The Collinsgrus acknowledge that they would prefer to be represented by experienced counsel rather than continue to pursue their appeal in the federal district court pro se. Although the Collinsgrus are represented by attorneys from the Public Citizen Litigation Group in their appeal before this Court, these attorneys have entered their appearance solely for the purpose of litigating the regionally and nationally important question of the Collinsgrus' right to proceed pro se before the district court. The Collinsgrus concede that they do not qualify for appointment of counsel under the in forma pauperis statute, 28 U.S.C. § 1915 (1994). However, because of the magnitude of this litigation, the Collinsgrus explain that they cannot afford to retain an attorney on a normal fee basis to handle their civil case, nor have they been able to locate an attorney willing to take their case on a contingent fee or pro bono arrangement.

The district court held that the Collinsgrus were not entitled to represent Francis pro se in the civil action, reasoning that this result was compelled by our decision in Osei-Afriyie. The district court also rejected the Collinsgrus' effort to characterize their IDEA appeal as an assertion of their own claims. Rather, the court ruled, Francis was the real party in interest and must be represented by an attorney. The court gave the Collinsgrus thirty days to retain counsel, prescribing that, if counsel were not retained, Francis's claims would be dismissed pursuant to Fed. R. Civ. P. 41(b) for failure to prosecute.

When the Collinsgrus failed to retain counsel, the district court dismissed Francis's claims, staying the parents' claims pending resolution of the present appeal. Although the Collinsgrus sought certification of an interlocutory appeal under 28 U.S.C. § 1292(b) (1994), the district court refused to certify the issue. The court did, however, advise the Collinsgrus that they could invoke the collateral order exception identified in Cohen v. Beneficial Indus. Loan Corp., 337 U.S. 541 (1949), in order to seek immediate interlocutory review under 28 U.S.C. § 1291 (1994). The Collinsgrus then filed a motion in the district court requesting that it clarify which claims they could maintain as parents and which only their son could maintain. The district court declined to provide this clarification, concluding that such a ruling would constitute an advisory opinion. This appeal followed.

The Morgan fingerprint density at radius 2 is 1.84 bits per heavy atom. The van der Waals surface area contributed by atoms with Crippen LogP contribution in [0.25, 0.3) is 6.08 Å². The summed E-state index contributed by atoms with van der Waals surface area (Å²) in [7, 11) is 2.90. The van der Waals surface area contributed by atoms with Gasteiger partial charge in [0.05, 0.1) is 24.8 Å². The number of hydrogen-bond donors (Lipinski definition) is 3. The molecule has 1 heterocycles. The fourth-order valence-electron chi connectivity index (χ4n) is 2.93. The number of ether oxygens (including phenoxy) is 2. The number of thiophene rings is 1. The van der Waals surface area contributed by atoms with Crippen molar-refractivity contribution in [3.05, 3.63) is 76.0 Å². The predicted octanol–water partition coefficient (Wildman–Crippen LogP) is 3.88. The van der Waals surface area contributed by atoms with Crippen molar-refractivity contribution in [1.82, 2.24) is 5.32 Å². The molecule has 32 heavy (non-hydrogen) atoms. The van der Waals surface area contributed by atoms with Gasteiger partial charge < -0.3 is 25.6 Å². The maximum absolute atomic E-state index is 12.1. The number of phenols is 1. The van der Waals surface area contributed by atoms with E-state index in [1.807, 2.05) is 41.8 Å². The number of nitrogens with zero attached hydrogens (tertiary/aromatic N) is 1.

II. Appellate Jurisdiction and Standard of Review

As a threshold matter, we must determine whether we have jurisdiction to hear this appeal. The district court dismissed only Francis's claims for failure to prosecute; the Collinsgrus appeal from this dismissal, as well as from the related determination that the Collinsgrus could not represent Francis themselves. However, the Collinsgrus also made certain claims on their own behalf under the IDEA; the district court stayed these claims until the issue of Francis's representation is resolved. As a result, the challenged order did not finally resolve the merits of this case, which would have authorized ordinary review under 28 U.S.C. § 1291, nor was the order of an injunctive nature, such that it would have been immediately appealable pursuant to 28 U.S.C. § 1292(a). Both the Collinsgrus and the School Board submit that the question whether parents may represent their children in federal civil actions following administrative findings under the IDEA falls within the collateral order exception to the requirement of finality imposed by § 1291. Despite the agreement of both parties, we have an independent obligation to examine our jurisdiction to hear this appeal. FW/PBS, Inc. v. City of Dallas, 493 U.S. 215, 230-31 (1990).

This Court has jurisdiction over interlocutory appeals under § 1291 only if the challenged order falls within the collateral order exception to the finality requirement of § 1291. An appeal from a non-final order will lie if:

(1) the order from which the appellant appeals conclusively determines the disputed question; (2) the order resolves an important issue that is completely separate from the merits of the dispute; and (3) the order is effectively unreviewable on appeal from afinal judgment.

In re Ford Motor Co., 110 F.3d 954, 958 (3d Cir. 1997). This test derives from the Supreme Court's opinion in Cohen v. Beneficial Indus. Loan Corp., 337 U.S. 541 (1949).

The first prong is easily met here. It is beyond dispute that the district court's order of October 29, 1996, denying the Collinsgrus leave to represent their son in a civil suit following the administrative denial of special education rights under the IDEA, leaves no room for further consideration of this issue by the district court. The court's order gave the Collinsgrus thirty days to obtain outside counsel or face dismissal of those claims brought solely on behalf of Francis, for failure to prosecute. The Collinsgrus have no further opportunities before the district court to reopen the question of their ability to represent Francis.